The family of 14-year-old George Stinney Jr., who was the youngest person to be executed in South Carolina, is asking a judge to grant him a new trial. This comes after he was put to death in the electric chair June 16, 1944, for allegedly killing two white girls.
George Stinney Jr. was convicted on a shaky confession during at the height of segregation in the South. He was accused of beating two white girls, ages 11 and seven, to death in Clarendon County. It took an all-white jury nearly 10 minutes to convict George Stinney of killing the girls in the segregated town of Alcolu. He was electrocuted 84 days after the crime was committed.
Steve McKenzie, the lawyer representing Stinney’s family, filed the trial request in Clarendon County, claiming that the teenager’s conviction was based on a forced confession and a racially divided community’s desire for revenge. It’s no surprise that records of George Stinney Jr.’s confession and other evidence from the trial have mysteriously disappeared.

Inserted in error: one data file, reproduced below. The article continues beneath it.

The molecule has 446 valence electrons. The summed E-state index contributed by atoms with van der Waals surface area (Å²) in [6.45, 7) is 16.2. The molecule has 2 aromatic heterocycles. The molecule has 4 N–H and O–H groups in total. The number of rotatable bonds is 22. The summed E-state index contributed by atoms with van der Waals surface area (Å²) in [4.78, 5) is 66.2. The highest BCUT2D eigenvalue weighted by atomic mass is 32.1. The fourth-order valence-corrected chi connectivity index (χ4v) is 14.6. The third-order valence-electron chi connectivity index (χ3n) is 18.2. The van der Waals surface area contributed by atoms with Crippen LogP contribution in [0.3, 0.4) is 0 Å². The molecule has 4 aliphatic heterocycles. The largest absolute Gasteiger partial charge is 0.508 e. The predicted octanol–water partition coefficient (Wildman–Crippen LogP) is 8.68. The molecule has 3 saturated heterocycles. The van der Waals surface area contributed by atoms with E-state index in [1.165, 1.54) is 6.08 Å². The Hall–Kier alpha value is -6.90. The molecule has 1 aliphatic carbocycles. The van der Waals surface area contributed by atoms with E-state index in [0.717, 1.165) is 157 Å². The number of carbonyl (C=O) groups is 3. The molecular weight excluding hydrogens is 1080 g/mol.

Given what they did to Emmett Till and countless others, I have serious doubts that this kid was capable of carrying out such heinous acts on his own. Stinney’s family hopes the court hearing will show he is innocent. The request is unusual and is largely symbolic because there are strict rules in place in South Carolina that largely prohibit the introduction of new evidence after the conclusion of a trial.